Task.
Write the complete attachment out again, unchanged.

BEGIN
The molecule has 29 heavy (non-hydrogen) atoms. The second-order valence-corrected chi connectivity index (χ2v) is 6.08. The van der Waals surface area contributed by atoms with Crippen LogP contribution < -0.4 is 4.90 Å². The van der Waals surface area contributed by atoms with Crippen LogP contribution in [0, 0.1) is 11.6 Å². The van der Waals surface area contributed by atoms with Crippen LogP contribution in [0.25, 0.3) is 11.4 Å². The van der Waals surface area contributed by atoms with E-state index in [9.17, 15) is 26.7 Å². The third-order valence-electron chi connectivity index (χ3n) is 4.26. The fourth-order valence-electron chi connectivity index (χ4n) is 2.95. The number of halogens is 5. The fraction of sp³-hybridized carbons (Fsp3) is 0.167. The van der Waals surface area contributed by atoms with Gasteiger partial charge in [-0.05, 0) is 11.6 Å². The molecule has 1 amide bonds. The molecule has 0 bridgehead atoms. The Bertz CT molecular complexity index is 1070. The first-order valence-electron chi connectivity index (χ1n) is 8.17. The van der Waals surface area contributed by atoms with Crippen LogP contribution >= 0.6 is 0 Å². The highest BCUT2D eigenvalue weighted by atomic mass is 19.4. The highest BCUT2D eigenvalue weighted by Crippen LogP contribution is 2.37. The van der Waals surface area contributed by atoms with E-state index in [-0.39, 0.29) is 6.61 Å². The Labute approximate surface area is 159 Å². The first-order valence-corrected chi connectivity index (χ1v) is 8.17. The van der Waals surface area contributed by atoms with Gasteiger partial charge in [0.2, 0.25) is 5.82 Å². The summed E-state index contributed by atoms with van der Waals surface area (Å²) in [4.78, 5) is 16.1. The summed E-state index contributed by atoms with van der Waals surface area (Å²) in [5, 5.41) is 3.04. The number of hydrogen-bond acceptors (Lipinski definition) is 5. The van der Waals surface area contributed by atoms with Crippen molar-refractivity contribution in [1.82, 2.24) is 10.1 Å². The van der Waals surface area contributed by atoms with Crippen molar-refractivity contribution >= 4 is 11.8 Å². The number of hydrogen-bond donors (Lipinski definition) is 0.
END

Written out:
The molecule has 29 heavy (non-hydrogen) atoms. The second-order valence-corrected chi connectivity index (χ2v) is 6.08. The van der Waals surface area contributed by atoms with Crippen LogP contribution < -0.4 is 4.90 Å². The van der Waals surface area contributed by atoms with Crippen LogP contribution in [0, 0.1) is 11.6 Å². The van der Waals surface area contributed by atoms with Crippen LogP contribution in [0.25, 0.3) is 11.4 Å². The van der Waals surface area contributed by atoms with E-state index in [9.17, 15) is 26.7 Å². The third-order valence-electron chi connectivity index (χ3n) is 4.26. The fourth-order valence-electron chi connectivity index (χ4n) is 2.95. The number of halogens is 5. The fraction of sp³-hybridized carbons (Fsp3) is 0.167. The van der Waals surface area contributed by atoms with Gasteiger partial charge in [-0.05, 0) is 11.6 Å². The molecule has 1 amide bonds. The molecule has 0 bridgehead atoms. The Bertz CT molecular complexity index is 1070. The first-order valence-electron chi connectivity index (χ1n) is 8.17. The van der Waals surface area contributed by atoms with Crippen LogP contribution >= 0.6 is 0 Å². The highest BCUT2D eigenvalue weighted by atomic mass is 19.4. The highest BCUT2D eigenvalue weighted by Crippen LogP contribution is 2.37. The van der Waals surface area contributed by atoms with E-state index in [-0.39, 0.29) is 6.61 Å². The Labute approximate surface area is 159 Å². The first-order valence-corrected chi connectivity index (χ1v) is 8.17. The van der Waals surface area contributed by atoms with Gasteiger partial charge in [0.2, 0.25) is 5.82 Å². The summed E-state index contributed by atoms with van der Waals surface area (Å²) in [4.78, 5) is 16.1. The summed E-state index contributed by atoms with van der Waals surface area (Å²) in [5, 5.41) is 3.04. The number of hydrogen-bond acceptors (Lipinski definition) is 5. The van der Waals surface area contributed by atoms with Crippen molar-refractivity contribution in [1.82, 2.24) is 10.1 Å². The van der Waals surface area contributed by atoms with Crippen molar-refractivity contribution >= 4 is 11.8 Å². The number of hydrogen-bond donors (Lipinski definition) is 0.